“The devil is in the details,” says Sekuler. “Although most of the relevant information for recognizing our faces was right around the eyes, people seem much more efficient at picking up that information in just the right way when the face is right side-up.” These results fly in the face of previous theories of face recognition. Instead, the researchers suggest that the face inversion effect may be an example of the old saying, “practice makes perfect” – people simply have a lot more experience recognizing upright faces, and that makes them better.

According to this view, the inversion effect is a fascinating example of how the human brain processes information, and how our brains can be trained to process difficult tasks more efficiently. In a related study, to be published in April in the journal Cognitive Science, Sekuler and her research team applied similar “noise” obstructions to faces and unfamiliar textures to determine how people’s recognition skills improved with learning. With both types of patterns, everyone who was tested improved. For faces, people became more efficient at picking out the relevant information around the eyes and eyebrows. For textures, different individuals adopted different strategies for improvement. Although everyone became more efficient at picking out the right details, the locations of those details differed dramatically (some people relied more on information in a top corner, whereas others relied on information in the middle or bottom).

“In working with textures, we found that people learned to recognize them in different ways, even though they all ended up performing the task equally well,” says Sekuler. “For the first time, we were able to get a direct view of what strategies the brain used to improve recognition. Understanding the unconscious learning strategies people use, and how those strategies vary across individuals, will help us to establish more effective training techniques.”

Sekuler hopes that by identifying how the brain normally processes this kind of information, she and her group will be able to develop training programs for people who have impaired facial recognition skills, such as autistic individuals and some stroke victims.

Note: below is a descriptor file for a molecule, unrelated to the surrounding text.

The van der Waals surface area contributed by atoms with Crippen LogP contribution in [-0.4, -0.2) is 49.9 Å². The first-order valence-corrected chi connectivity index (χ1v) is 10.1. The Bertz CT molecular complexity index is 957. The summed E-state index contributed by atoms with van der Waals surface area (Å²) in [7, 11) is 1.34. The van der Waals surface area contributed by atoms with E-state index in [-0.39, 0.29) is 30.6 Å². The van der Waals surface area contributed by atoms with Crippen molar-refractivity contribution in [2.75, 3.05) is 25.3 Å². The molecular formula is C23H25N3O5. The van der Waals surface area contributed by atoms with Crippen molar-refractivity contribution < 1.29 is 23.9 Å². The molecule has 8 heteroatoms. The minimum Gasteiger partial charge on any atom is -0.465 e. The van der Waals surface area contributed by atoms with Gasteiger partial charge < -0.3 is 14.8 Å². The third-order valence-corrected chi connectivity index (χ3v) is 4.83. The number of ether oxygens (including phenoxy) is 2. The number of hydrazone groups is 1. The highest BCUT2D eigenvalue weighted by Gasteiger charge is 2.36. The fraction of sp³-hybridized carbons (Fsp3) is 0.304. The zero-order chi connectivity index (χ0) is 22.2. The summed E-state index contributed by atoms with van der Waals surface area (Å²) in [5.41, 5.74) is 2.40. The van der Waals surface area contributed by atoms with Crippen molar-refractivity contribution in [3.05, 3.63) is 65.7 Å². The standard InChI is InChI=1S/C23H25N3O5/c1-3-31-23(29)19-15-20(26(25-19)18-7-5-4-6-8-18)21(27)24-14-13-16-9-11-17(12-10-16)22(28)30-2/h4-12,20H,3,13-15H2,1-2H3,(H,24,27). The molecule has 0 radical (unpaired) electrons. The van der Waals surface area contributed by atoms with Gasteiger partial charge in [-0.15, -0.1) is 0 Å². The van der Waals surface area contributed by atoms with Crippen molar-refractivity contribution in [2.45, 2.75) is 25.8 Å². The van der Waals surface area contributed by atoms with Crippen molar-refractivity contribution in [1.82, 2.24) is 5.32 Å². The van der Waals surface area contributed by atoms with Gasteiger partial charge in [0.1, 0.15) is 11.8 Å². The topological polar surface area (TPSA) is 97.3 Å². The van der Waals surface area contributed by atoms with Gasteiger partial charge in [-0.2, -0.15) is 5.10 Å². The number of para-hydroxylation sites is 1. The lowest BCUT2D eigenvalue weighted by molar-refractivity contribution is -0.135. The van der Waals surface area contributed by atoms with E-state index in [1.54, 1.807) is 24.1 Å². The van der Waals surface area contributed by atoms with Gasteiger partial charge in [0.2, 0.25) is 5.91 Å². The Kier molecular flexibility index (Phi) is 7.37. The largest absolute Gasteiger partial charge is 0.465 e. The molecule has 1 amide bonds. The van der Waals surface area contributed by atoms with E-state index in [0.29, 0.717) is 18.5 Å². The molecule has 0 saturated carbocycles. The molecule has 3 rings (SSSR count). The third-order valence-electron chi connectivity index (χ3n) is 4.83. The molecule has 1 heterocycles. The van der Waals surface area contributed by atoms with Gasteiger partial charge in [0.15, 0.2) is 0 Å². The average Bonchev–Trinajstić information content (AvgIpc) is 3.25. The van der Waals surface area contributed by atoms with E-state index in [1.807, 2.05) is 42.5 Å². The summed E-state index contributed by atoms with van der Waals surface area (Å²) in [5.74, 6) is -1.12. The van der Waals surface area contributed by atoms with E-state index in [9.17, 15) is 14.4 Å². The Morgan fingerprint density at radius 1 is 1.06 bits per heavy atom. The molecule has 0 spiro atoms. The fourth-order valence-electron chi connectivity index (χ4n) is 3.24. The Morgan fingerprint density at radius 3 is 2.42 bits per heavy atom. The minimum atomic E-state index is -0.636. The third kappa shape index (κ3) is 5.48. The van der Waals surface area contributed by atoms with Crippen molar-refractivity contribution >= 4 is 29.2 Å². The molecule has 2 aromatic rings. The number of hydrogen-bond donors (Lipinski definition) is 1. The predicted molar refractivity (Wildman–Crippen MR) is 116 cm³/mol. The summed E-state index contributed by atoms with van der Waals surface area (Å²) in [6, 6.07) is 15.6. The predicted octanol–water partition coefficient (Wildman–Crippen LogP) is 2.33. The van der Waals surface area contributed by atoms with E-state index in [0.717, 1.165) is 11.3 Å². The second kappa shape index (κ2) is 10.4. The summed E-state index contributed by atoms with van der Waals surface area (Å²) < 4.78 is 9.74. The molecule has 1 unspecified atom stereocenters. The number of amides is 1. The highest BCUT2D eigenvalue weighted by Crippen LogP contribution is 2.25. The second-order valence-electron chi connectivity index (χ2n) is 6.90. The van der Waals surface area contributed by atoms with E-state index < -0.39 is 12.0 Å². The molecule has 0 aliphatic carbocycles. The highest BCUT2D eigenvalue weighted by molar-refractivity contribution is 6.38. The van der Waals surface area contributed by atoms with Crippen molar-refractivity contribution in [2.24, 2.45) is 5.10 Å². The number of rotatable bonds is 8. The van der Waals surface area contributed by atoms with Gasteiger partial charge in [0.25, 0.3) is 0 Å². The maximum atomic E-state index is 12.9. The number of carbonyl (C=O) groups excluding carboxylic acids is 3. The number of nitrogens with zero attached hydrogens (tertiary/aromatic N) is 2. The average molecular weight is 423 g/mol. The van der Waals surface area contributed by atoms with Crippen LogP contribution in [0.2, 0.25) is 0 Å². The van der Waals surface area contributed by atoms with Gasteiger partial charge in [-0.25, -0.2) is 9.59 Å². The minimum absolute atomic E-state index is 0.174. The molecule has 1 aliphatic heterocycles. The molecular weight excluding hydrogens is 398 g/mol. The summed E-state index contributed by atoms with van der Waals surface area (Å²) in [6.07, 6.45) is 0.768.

“The first step toward improving performance in impaired populations is to understand how the typical brain processes information,” she says. “With this work, we’ve made a big leap toward that end.”

Sekuler’s research team includes Patrick Bennett, professor of psychology and Canada Research Chair in Vision Science, and Carl Gaspar, graduate student, from McMaster University, and Jason Gold assistant professor of psychology from Indiana University. The work was funded by the Natural Sciences and Engineering Research Council of Canada and the Canada Research Chairs.

Related link(s):
Allison Sekuler
Department of Psychology
Vision Lab

Tracy Vaillancourt

McMaster psychology professor Tracy Vaillancourt will help launch a Community Coalition on Prevention & Intervention of Bullying Among Children and Youth in Hamilton Feb. 23. Vaillancourt is a member of the coalition, believed to be one of the largest community groups of its kind. The coalition is focused on raising awareness and in working collaboratively on a community-wide initiative to address the issue of bullying in the City of Hamilton. The launch will take place at the Kiwanis Boys and Girls Club at 10 a.m.

Psychology hosted McMaster University's first annual Brain Bee
on February 17, 2004. Nine students from high schools in Hamilton, Burlington and Oakville faced off in a show of knowledge about
neuroscience and the brain. Da Liu, a grade 12 student from Westmount Secondary School, won first place in the contest, and will represent Hamilton at the International Brain Bee held in Baltimore, Maryland in March. Second place went to Daniel Matan, of Cardinal Newman Catholic Secondary School, and third place to Laura Rupar of Lord Elgin High School. The event was featured in the Hamilton Spectator and CHML Radio.

Judy Shedden, Associate Professor of Psychology, spearheaded McMaster's entry into the event, which is modelled after a spelling-bee (except that students' knowledge of neuroscience is tested, rather than their knowledge of spelling). Our thanks to Professor Shedden, the Brain Bee Volunteers, and all the teachers and students who made the event a success. The Brain Bee will be an annual event, and interested participants should visit the Brain Bee website for more information.

R elated Links:

Calling all high school students!

The First Annual McMaster Brain Bee
1:00 PM, February 17, 2004
Hosted by the Department of Psychology
Brain Bee web page:

The Brain Bee is a fun competition fashioned after a spelling bee. In a question/answer elimination round format, students answer questions about the brain (all questions come from a Brain Facts primer). Our afternoon will begin with the first few rounds of questions. A refreshment break will follow, during which psychology graduate and undergraduate students will talk with the high school students about their research. Then we will return to the competition with more rounds of questions, leading to the final elimination rounds that will leave one person standing.